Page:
Protests Continues Outside UK Retailer’s Office

Garment factory workers protested for a second day outside the Phnom Penh office of U.K. retailer Marks & Spencer (M&S) on Wednesday, claiming that their now-defunct employer had manufactured clothing for the brand.

About 200 workers are seeking unpaid wages following the abrupt bankruptcy in June of Chung Fai Knitwear, a factory where workers say they produced garments for M&S, a claim the company has repeatedly denied.

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A woman protests outside Marks & Spencer’s office in Phnom Penh over unpaid factory wages on Tuesday. (Emil Kastrup/The Cambodia Daily)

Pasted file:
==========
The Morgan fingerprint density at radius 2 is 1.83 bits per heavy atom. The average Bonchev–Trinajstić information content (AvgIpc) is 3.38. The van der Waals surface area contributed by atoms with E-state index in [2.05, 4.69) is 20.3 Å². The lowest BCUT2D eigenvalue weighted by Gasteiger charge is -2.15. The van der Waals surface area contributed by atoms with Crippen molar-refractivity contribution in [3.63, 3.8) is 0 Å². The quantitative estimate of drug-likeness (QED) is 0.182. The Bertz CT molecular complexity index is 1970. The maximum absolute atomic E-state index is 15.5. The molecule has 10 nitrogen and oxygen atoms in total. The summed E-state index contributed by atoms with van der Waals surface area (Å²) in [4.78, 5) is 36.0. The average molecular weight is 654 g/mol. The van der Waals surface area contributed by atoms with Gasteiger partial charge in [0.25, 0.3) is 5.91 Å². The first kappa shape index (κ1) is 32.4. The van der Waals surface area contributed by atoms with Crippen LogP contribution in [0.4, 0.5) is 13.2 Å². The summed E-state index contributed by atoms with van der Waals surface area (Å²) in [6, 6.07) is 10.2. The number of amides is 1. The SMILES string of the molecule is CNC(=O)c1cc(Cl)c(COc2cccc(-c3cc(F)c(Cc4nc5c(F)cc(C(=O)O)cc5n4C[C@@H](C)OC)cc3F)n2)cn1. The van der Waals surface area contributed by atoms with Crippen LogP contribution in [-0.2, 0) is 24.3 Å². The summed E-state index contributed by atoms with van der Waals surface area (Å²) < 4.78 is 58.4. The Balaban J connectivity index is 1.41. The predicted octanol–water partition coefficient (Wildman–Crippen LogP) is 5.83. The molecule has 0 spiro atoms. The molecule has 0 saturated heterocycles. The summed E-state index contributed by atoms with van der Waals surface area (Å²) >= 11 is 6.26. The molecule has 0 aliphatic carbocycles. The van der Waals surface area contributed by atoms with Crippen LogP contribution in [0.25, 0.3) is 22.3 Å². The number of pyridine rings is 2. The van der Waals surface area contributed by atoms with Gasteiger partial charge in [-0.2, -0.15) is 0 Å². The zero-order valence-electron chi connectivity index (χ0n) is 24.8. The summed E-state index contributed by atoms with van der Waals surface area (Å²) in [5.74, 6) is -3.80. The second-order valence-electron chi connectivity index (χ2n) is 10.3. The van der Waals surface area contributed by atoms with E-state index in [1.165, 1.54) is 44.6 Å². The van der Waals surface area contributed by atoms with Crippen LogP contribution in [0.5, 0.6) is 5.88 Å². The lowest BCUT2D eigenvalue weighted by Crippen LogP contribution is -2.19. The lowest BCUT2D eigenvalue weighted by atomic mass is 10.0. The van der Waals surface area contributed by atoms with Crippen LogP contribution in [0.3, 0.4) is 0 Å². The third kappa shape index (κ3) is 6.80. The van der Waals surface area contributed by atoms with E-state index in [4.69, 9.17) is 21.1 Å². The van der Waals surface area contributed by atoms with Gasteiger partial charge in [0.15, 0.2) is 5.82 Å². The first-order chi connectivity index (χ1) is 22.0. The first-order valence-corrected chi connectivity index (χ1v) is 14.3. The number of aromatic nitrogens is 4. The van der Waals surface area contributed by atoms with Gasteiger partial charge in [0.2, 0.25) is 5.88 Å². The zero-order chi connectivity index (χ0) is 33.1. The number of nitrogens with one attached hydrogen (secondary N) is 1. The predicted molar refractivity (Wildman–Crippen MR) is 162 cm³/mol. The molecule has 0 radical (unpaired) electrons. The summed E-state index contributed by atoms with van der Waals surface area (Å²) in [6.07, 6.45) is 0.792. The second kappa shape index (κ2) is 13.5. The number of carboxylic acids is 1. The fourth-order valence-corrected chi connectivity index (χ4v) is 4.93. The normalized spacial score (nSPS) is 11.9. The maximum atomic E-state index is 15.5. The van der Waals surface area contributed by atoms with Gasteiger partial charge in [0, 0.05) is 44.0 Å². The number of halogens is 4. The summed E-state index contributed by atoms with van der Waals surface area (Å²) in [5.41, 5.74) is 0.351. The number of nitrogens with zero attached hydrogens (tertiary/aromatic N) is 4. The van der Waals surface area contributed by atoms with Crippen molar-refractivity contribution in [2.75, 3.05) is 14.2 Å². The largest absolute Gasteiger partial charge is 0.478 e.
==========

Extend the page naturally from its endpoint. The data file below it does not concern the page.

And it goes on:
An M&S representative on Wednesday met with workers and took a document listing several of their complaints, according to Khan Chiven, one of the protesters.

She said the representative returned about 30 minutes later to restate that the company had never ordered the Meanchey district factory to manufacture clothes.

Workers have previously shown photographs of the brand’s label on clothes which they insist were taken inside the factory.

Ms. Chiven, 32, said workers would return to protest again today.

“I don’t care which factory they ordered to produce this brand,” she said.

Manufacturers frequently subcontract work onto other, usually smaller factories, obscuring links in the supply chain.

“Our factory is the one that always produced this brand.”

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